With support from the University of Richmond

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The AHA, Historians, and COVID-19

Many of us have learned a lot about infectious diseases in recent months. We’ve read about the dangerous implications of airborne contagion, surface versus human contact, and other forms of transmission. We’ve pondered the dangers of that person who passes too close on the sidewalk, the runner breathing heavily just behind us. These reflections are about people, the intensely human implications of the public health emergency that has engulfed our lives.

As historians, we work hard to understand people—the people we study and the people we teach, in the classroom and beyond. We also study institutions, how they work, why they matter, and their role in shaping and contextualizing human interaction, including our own work. Other than in a figurative sense, institutions are not susceptible to infection. President Nixon surely understood John Dean’s reference to a “cancer on the presidency” as a plea for decisive surgery, but the metaphor did not extend to anything resembling chemotherapy. The status of corporate entities as individuals, despite its long and convoluted legal history, does not imply institutional quarantine—although I do find that image rather intriguing from time to time. 

My perspective on the policy implications of the relationship between people and institutions is no doubt skewed by the physical immediacy of the Capitol, especially at a moment when daily walks along the National Mall are my only opportunity for outdoor activity and reflection (with an occasional rant thrown in). At no other time in my life, in no other place, would I have received email news bulletins reporting the latest manipulations, the tactics that determine who gets what when the proverbial legislative sausage is made. Negotiations over the CARES Act, the $2 trillion coronavirus relief legislation, included debates over the allocation of funds to individuals (including tax cuts, direct payments, and unemployment insurance) versus institutions (such as corporate subsidies and loans, small business assistance, higher education funding, and payments to states). Should the federal government provide relief to lenders in danger of bankruptcy because of mass loan defaults or funnel cash to homeowners who could then make mortgage payments? Either way, what happens to renters? It’s not quite as straightforward as it might seem. Institutions employ people and provide services to individuals. But cash put directly in the hands of individuals will be spent quickly, filling coffers from which wages are paid and services sold. Andrew Yang was hardly the first to suggest the macroeconomic impact of a guaranteed national income.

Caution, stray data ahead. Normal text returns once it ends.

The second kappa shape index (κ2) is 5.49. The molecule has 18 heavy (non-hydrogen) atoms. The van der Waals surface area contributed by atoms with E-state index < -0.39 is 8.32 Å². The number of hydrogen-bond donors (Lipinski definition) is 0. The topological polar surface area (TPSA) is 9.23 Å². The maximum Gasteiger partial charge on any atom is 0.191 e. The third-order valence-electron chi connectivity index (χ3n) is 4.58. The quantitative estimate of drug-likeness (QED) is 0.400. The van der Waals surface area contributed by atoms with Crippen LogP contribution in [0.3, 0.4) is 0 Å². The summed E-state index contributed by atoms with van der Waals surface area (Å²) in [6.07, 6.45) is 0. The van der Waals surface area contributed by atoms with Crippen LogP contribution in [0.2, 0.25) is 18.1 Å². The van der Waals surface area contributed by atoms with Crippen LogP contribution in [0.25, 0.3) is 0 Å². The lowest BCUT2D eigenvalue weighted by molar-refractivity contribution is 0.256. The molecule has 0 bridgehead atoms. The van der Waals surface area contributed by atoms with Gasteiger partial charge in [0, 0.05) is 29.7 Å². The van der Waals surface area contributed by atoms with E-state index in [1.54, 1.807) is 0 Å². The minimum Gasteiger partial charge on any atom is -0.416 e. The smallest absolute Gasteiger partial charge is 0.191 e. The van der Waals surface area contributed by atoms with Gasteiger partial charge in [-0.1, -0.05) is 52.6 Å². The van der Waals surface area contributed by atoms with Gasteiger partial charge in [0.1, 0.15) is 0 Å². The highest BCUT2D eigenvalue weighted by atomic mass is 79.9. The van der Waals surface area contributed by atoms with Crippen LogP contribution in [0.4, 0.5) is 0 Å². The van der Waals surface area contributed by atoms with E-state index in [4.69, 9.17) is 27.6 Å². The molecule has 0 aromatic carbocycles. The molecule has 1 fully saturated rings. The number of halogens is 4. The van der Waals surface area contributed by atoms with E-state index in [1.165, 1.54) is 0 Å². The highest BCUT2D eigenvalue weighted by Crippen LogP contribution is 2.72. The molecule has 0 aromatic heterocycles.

These different approaches are relevant to the AHA’s concerns about how to help both individual historians and the institutions in which they work. Many of our most vulnerable colleagues are employed on a contingent basis in higher education. The AHA has sought support from foundations for direct immediate relief for individual scholars with insecure employment, but with no success so far; given the vast landscape of need, most funders are besieged with countless legitimate requests. Institutionally, we have publicly urged all higher education institutions that employ contract and/or part-time faculty to compensate them fully for courses already contracted for the balance of 2020. Larger and more influential associations, such as the American Council on Education, lobby on behalf of higher education, and we have notified our department chairs of the resources in a small part of this bucket that might be available to history departments.

Read entire article at Perspectives on History